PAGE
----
>        new_value = value != PM_QOS_DEFAULT_VALUE ? value : c->default_value;
This is shorter but more difficult to read ;8

>
>> +
>> +     switch (action) {
>> +     case PM_QOS_REMOVE_REQ:
>> +             plist_del(&req->node, &c->list);
>> +             break;
>> +     case PM_QOS_UPDATE_REQ:
>>               /*
>>                * to change the list, we atomically remove, reinit
>>                * with new value and add, then see if the extremal
>>                * changed
>>                */
>> -             plist_del(node, &o->requests);
>> -             plist_node_init(node, value);
>> -             plist_add(node, &o->requests);
>> -     } else if (del) {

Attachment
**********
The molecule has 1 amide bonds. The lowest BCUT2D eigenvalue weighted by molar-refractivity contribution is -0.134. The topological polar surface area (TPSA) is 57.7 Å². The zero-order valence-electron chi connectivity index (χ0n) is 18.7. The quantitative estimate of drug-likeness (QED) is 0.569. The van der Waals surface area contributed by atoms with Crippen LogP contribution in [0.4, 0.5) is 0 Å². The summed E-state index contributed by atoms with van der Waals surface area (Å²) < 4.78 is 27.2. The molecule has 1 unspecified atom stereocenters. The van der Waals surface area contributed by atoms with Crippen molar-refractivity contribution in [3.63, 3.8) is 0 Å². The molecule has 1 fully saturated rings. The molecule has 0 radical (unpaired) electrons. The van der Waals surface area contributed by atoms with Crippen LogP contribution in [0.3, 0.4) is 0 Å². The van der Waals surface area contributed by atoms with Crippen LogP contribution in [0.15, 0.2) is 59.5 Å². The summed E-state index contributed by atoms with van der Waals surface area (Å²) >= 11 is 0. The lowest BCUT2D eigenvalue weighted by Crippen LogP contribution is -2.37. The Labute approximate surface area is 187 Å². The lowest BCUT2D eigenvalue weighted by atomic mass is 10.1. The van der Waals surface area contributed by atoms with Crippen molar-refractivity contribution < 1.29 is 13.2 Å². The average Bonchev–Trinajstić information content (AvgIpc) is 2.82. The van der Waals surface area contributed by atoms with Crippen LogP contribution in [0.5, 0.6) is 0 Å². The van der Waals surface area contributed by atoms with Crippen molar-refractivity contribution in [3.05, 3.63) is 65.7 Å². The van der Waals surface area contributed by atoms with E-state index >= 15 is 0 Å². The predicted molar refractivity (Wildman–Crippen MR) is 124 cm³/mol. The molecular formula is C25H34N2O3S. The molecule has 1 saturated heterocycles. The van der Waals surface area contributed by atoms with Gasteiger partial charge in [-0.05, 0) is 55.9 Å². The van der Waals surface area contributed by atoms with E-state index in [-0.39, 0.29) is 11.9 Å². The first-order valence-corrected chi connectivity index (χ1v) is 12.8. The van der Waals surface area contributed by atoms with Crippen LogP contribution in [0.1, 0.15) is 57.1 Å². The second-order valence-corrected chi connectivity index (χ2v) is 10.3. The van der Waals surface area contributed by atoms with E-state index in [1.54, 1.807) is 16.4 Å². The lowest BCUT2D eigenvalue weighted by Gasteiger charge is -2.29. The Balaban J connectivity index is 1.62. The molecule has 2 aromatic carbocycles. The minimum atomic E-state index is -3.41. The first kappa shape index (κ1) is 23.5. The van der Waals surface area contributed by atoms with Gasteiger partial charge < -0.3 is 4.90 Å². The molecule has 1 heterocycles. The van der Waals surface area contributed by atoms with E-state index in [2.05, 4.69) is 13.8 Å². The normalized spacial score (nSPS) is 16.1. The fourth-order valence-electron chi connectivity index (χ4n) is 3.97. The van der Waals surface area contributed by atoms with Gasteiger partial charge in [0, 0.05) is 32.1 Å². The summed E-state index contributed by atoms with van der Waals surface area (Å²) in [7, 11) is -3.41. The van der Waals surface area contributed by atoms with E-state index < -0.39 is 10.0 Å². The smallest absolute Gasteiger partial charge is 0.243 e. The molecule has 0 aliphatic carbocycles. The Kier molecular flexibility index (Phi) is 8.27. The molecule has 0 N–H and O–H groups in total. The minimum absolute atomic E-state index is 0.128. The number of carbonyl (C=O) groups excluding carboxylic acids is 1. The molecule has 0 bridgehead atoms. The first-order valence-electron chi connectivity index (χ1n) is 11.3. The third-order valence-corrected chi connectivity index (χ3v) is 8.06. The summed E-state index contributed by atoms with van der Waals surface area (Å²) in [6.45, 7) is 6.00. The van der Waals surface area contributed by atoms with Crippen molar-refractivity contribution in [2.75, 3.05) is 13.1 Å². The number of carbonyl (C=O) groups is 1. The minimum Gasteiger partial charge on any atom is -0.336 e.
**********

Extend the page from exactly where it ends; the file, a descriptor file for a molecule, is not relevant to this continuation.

>> -             plist_del(node, &o->requests);
>> -     } else {
>> -             plist_add(node, &o->requests);
>> +             plist_del(&req->node, &c->list);
>> +     case PM_QOS_ADD_REQ:
>> +             plist_node_init(&req->node, new_value);
>> +             plist_add(&req->node, &c->list);
>> +             break;
>> +     default:
>> +             /* no action */
>> +             ;
>>       }
>> -     curr_value = pm_qos_get_value(o);
>> -     pm_qos_set_value(o, curr_value);
>> +
>> +     curr_value = pm_qos_get_value(c);
>> +     pm_qos_set_value(c, curr_value);
>>       spin_unlock_irqrestore(&pm_qos_lock, flags);
>>
>>       if (prev_value != curr_value)
>>               blocking_notifier_call_chain(o->notifiers,
>